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DISCLOSURE: The following is a synopsis and reviews of this week’s comic books from multiple publishers. If you like our reviews and would like to purchase these books you can do so by visiting our partners at If you decide to buy anything through our provided links we get a small commission which helps keep our website alive and running. Thanks for your time.


In the latest issue of “Adventures of Superman: Jon Kent,” readers are once again taken on a tour of the popular alternate reality known as “Injustice.” While this exploration may feel repetitive for those already familiar with the concept, it lacks the necessary excitement to engage newcomers. Sandwiched between the pages is an action sequence that seems forced and obligatory, with superheroes engaging in a mandatory trope before resolving the conflict with reason. The entire issue relies heavily on expository dialogues, occasionally injecting brief one-liners from characters like Harley and Luthor that resemble something out of an MCU script. Despite the addition of artist Darick Robertson, the plot remains mundane and uninspiring. Although Robertson’s illustrations offer more expressiveness and diversity in facial expressions, even his talent cannot salvage the unappealing design of Injustice-Batman. Additionally, the violence depicted in this issue fails to showcase Robertson’s strengths, as evident in his work on series like “The Boys” and “Hellblazer: Rise and Fall.” As “The Road to Injustice” continues, one can only hope that the story will become more engaging upon reaching its destination next month.


Following the adventures in an alternate reality, “Batman #136” takes the opportunity to recalibrate both the book and Batman himself, and writer Zdarsky accomplishes this in an unexpected but excellent manner. The issue sets in motion the next great challenge for Batman and Gotham, delving deeper into Bruce Wayne’s character and delivering a rich, emotionally-driven story that may be easily overlooked amidst the chaotic nature of Gotham. Zdarsky’s run excels in exploring the more emotional aspects of Batman/Bruce Wayne, an area that Tom King touched upon but never fully delved into. In this issue, readers are intimately acquainted with Bruce’s anxiety and PTSD, and how these experiences will shape his response to the upcoming challenge. Furthermore, Zdarsky takes a more honest approach to Bruce and Selina’s relationship, resulting in a vastly improved story and dynamic. While the artwork may not personally appeal to everyone, it is well-executed and provides an interesting contrast to the serious tone of the issue. Overall, “Batman #136” hits a home run on multiple fronts.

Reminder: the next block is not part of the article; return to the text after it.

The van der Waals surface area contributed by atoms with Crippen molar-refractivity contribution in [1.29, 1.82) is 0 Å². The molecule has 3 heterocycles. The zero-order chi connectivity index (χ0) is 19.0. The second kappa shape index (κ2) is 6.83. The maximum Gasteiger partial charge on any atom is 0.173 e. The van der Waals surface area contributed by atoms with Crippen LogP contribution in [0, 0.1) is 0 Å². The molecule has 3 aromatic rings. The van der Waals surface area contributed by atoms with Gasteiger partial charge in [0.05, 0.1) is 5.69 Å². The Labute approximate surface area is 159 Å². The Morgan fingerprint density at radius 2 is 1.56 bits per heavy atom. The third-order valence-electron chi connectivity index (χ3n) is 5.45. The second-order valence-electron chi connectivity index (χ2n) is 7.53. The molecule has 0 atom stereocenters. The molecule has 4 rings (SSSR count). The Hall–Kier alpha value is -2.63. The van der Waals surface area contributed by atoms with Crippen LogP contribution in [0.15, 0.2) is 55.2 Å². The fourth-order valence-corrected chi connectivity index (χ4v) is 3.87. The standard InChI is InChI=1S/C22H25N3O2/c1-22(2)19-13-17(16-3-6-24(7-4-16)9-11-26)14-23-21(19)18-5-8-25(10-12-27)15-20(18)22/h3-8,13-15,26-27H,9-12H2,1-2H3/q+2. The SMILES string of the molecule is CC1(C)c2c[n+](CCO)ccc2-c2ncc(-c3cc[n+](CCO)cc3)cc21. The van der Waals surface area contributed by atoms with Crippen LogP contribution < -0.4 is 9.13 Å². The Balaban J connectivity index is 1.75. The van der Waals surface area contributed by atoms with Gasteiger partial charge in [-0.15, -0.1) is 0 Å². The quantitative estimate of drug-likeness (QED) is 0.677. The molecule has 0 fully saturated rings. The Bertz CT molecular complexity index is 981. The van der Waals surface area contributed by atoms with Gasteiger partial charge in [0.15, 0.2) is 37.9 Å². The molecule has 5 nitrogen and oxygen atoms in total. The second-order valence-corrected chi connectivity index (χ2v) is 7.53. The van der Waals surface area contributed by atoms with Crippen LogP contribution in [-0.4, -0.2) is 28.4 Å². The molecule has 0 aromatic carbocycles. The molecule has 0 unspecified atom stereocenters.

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In “Dark Knights of Steel #11,” battle lines are drawn and alliances are tested as the heroes of this alternate DC universe come to comprehend the true threat they face. This issue primarily serves as a moment of respite for the diverse cast, allowing them to process and react to the numerous twists they have experienced in recent installments. Writer Taylor excels in showcasing his understanding of the DC characters, even as they find themselves in new and radically different environments.


In the grand finale of Jeremy Adams’ run on The Flash, “Celebration of Wally West,” readers are treated to an exceptional swan song. This anniversary issue brings together some of the biggest creators associated with the Scarlet Speedster, making it a must-read for both longtime fans and newcomers of Wally and the Flash Family. Anthology comics can be a mixed bag due to variations in story quality, but this issue stands out as an example of excellence across the board. Not only does it provide a satisfying conclusion to Adams’ run, but it also offers a glimpse of what’s to come in the fall with Si Spurrier and Mike Deodato’s story, which wraps up the issue. The Flash #800 is a milestone entry in the history of the Fastest Man Alive, setting the stage for intriguing developments in the future.